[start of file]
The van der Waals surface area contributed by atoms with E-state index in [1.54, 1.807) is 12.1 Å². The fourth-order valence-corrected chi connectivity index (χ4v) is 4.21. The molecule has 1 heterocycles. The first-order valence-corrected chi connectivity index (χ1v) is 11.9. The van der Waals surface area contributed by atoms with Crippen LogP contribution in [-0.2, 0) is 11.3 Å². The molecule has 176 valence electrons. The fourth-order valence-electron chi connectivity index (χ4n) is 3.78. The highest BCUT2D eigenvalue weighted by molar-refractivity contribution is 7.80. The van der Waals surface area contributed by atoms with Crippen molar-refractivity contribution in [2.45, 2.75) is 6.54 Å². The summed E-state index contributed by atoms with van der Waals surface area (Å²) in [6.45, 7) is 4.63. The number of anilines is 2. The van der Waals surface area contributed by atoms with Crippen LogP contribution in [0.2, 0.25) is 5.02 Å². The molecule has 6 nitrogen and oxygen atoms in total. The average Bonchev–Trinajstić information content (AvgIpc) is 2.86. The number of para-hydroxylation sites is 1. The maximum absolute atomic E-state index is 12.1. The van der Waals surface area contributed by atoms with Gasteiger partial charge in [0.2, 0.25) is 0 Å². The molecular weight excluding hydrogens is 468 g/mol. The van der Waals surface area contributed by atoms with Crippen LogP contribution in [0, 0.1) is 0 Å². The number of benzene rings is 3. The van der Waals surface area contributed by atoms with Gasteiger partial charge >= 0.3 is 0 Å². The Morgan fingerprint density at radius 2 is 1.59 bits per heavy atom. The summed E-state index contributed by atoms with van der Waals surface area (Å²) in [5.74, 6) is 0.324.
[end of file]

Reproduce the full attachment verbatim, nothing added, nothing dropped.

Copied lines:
The van der Waals surface area contributed by atoms with E-state index in [1.54, 1.807) is 12.1 Å². The fourth-order valence-corrected chi connectivity index (χ4v) is 4.21. The molecule has 1 heterocycles. The first-order valence-corrected chi connectivity index (χ1v) is 11.9. The van der Waals surface area contributed by atoms with Crippen LogP contribution in [-0.2, 0) is 11.3 Å². The molecule has 176 valence electrons. The fourth-order valence-electron chi connectivity index (χ4n) is 3.78. The highest BCUT2D eigenvalue weighted by molar-refractivity contribution is 7.80. The van der Waals surface area contributed by atoms with Crippen molar-refractivity contribution in [2.45, 2.75) is 6.54 Å². The summed E-state index contributed by atoms with van der Waals surface area (Å²) in [6.45, 7) is 4.63. The number of anilines is 2. The van der Waals surface area contributed by atoms with Crippen LogP contribution in [0.2, 0.25) is 5.02 Å². The molecule has 6 nitrogen and oxygen atoms in total. The average Bonchev–Trinajstić information content (AvgIpc) is 2.86. The number of para-hydroxylation sites is 1. The maximum absolute atomic E-state index is 12.1. The van der Waals surface area contributed by atoms with Gasteiger partial charge in [0.2, 0.25) is 0 Å². The molecular weight excluding hydrogens is 468 g/mol. The van der Waals surface area contributed by atoms with Crippen LogP contribution in [0, 0.1) is 0 Å². The number of benzene rings is 3. The van der Waals surface area contributed by atoms with Gasteiger partial charge >= 0.3 is 0 Å². The Morgan fingerprint density at radius 2 is 1.59 bits per heavy atom. The summed E-state index contributed by atoms with van der Waals surface area (Å²) in [5.74, 6) is 0.324.